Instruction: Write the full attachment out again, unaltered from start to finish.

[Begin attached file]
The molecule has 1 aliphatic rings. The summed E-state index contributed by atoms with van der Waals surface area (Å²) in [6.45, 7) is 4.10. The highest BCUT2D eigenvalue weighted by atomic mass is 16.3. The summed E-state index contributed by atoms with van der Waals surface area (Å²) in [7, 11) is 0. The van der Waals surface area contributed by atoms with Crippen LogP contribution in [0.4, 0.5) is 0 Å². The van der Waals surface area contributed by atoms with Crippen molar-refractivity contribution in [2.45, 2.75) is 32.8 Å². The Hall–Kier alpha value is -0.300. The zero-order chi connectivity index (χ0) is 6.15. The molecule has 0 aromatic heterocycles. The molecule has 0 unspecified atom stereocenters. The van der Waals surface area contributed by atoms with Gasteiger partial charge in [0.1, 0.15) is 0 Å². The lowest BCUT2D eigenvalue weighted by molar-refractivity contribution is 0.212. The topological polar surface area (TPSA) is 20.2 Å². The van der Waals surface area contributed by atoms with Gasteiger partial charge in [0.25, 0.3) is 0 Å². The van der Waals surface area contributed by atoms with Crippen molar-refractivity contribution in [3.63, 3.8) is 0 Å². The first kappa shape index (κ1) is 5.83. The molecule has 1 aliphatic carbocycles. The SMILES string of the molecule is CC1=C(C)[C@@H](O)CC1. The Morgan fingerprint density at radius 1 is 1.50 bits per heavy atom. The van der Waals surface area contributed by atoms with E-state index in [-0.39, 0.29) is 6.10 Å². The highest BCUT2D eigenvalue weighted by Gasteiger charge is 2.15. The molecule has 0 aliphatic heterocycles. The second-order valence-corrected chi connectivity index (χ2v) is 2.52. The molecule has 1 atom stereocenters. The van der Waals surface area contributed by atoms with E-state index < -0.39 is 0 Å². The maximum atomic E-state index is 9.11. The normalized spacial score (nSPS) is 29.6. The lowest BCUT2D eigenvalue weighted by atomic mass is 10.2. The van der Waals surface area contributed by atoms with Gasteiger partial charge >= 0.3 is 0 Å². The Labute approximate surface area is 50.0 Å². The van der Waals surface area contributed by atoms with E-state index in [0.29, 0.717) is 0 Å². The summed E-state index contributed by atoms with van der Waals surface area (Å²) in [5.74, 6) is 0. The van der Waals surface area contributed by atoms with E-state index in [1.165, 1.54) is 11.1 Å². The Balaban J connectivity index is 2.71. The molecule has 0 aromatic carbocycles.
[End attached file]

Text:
The molecule has 1 aliphatic rings. The summed E-state index contributed by atoms with van der Waals surface area (Å²) in [6.45, 7) is 4.10. The highest BCUT2D eigenvalue weighted by atomic mass is 16.3. The summed E-state index contributed by atoms with van der Waals surface area (Å²) in [7, 11) is 0. The van der Waals surface area contributed by atoms with Crippen LogP contribution in [0.4, 0.5) is 0 Å². The van der Waals surface area contributed by atoms with Crippen molar-refractivity contribution in [2.45, 2.75) is 32.8 Å². The Hall–Kier alpha value is -0.300. The zero-order chi connectivity index (χ0) is 6.15. The molecule has 0 aromatic heterocycles. The molecule has 0 unspecified atom stereocenters. The van der Waals surface area contributed by atoms with Gasteiger partial charge in [0.1, 0.15) is 0 Å². The lowest BCUT2D eigenvalue weighted by molar-refractivity contribution is 0.212. The topological polar surface area (TPSA) is 20.2 Å². The van der Waals surface area contributed by atoms with Gasteiger partial charge in [0.25, 0.3) is 0 Å². The van der Waals surface area contributed by atoms with Crippen molar-refractivity contribution in [3.63, 3.8) is 0 Å². The first kappa shape index (κ1) is 5.83. The molecule has 1 aliphatic carbocycles. The SMILES string of the molecule is CC1=C(C)[C@@H](O)CC1. The Morgan fingerprint density at radius 1 is 1.50 bits per heavy atom. The van der Waals surface area contributed by atoms with E-state index in [-0.39, 0.29) is 6.10 Å². The highest BCUT2D eigenvalue weighted by Gasteiger charge is 2.15. The molecule has 0 aliphatic heterocycles. The second-order valence-corrected chi connectivity index (χ2v) is 2.52. The molecule has 1 atom stereocenters. The van der Waals surface area contributed by atoms with E-state index < -0.39 is 0 Å². The maximum atomic E-state index is 9.11. The normalized spacial score (nSPS) is 29.6. The lowest BCUT2D eigenvalue weighted by atomic mass is 10.2. The van der Waals surface area contributed by atoms with Gasteiger partial charge >= 0.3 is 0 Å². The Labute approximate surface area is 50.0 Å². The van der Waals surface area contributed by atoms with E-state index in [0.29, 0.717) is 0 Å². The summed E-state index contributed by atoms with van der Waals surface area (Å²) in [5.74, 6) is 0. The van der Waals surface area contributed by atoms with E-state index in [1.165, 1.54) is 11.1 Å². The Balaban J connectivity index is 2.71. The molecule has 0 aromatic carbocycles.